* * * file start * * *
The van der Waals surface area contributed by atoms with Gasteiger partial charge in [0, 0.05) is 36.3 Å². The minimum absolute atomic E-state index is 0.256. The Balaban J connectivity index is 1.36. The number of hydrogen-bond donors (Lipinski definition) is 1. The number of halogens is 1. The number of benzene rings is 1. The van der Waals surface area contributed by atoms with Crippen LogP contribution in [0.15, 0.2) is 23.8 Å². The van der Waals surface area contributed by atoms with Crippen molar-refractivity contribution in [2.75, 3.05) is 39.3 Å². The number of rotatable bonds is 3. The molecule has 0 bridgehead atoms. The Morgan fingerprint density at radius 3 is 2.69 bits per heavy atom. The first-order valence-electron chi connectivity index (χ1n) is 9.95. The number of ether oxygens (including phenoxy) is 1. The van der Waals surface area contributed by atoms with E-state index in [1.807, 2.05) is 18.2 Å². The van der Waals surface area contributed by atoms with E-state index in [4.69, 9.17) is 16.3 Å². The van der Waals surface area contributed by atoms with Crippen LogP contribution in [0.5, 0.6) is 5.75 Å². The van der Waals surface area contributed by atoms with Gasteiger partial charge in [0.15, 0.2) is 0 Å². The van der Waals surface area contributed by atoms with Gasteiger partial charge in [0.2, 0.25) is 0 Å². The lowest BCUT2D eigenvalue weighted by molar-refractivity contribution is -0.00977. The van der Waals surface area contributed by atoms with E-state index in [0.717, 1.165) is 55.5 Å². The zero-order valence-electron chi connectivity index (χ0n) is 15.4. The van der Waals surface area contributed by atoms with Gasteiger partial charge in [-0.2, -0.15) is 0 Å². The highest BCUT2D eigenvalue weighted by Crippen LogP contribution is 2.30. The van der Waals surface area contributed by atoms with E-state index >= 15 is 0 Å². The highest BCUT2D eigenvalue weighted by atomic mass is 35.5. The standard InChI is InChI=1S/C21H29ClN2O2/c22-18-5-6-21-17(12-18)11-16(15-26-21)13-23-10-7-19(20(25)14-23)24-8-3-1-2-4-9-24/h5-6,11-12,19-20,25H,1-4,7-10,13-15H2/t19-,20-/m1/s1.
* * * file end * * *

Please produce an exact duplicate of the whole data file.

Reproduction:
The van der Waals surface area contributed by atoms with Gasteiger partial charge in [0, 0.05) is 36.3 Å². The minimum absolute atomic E-state index is 0.256. The Balaban J connectivity index is 1.36. The number of hydrogen-bond donors (Lipinski definition) is 1. The number of halogens is 1. The number of benzene rings is 1. The van der Waals surface area contributed by atoms with Crippen LogP contribution in [0.15, 0.2) is 23.8 Å². The van der Waals surface area contributed by atoms with Crippen molar-refractivity contribution in [2.75, 3.05) is 39.3 Å². The number of rotatable bonds is 3. The molecule has 0 bridgehead atoms. The Morgan fingerprint density at radius 3 is 2.69 bits per heavy atom. The first-order valence-electron chi connectivity index (χ1n) is 9.95. The number of ether oxygens (including phenoxy) is 1. The van der Waals surface area contributed by atoms with E-state index in [1.807, 2.05) is 18.2 Å². The van der Waals surface area contributed by atoms with E-state index in [4.69, 9.17) is 16.3 Å². The van der Waals surface area contributed by atoms with Crippen LogP contribution in [0.5, 0.6) is 5.75 Å². The van der Waals surface area contributed by atoms with Gasteiger partial charge in [0.15, 0.2) is 0 Å². The van der Waals surface area contributed by atoms with Gasteiger partial charge in [0.2, 0.25) is 0 Å². The lowest BCUT2D eigenvalue weighted by molar-refractivity contribution is -0.00977. The van der Waals surface area contributed by atoms with E-state index in [0.717, 1.165) is 55.5 Å². The zero-order valence-electron chi connectivity index (χ0n) is 15.4. The van der Waals surface area contributed by atoms with Gasteiger partial charge in [-0.2, -0.15) is 0 Å². The highest BCUT2D eigenvalue weighted by Crippen LogP contribution is 2.30. The van der Waals surface area contributed by atoms with E-state index >= 15 is 0 Å². The highest BCUT2D eigenvalue weighted by atomic mass is 35.5. The standard InChI is InChI=1S/C21H29ClN2O2/c22-18-5-6-21-17(12-18)11-16(15-26-21)13-23-10-7-19(20(25)14-23)24-8-3-1-2-4-9-24/h5-6,11-12,19-20,25H,1-4,7-10,13-15H2/t19-,20-/m1/s1.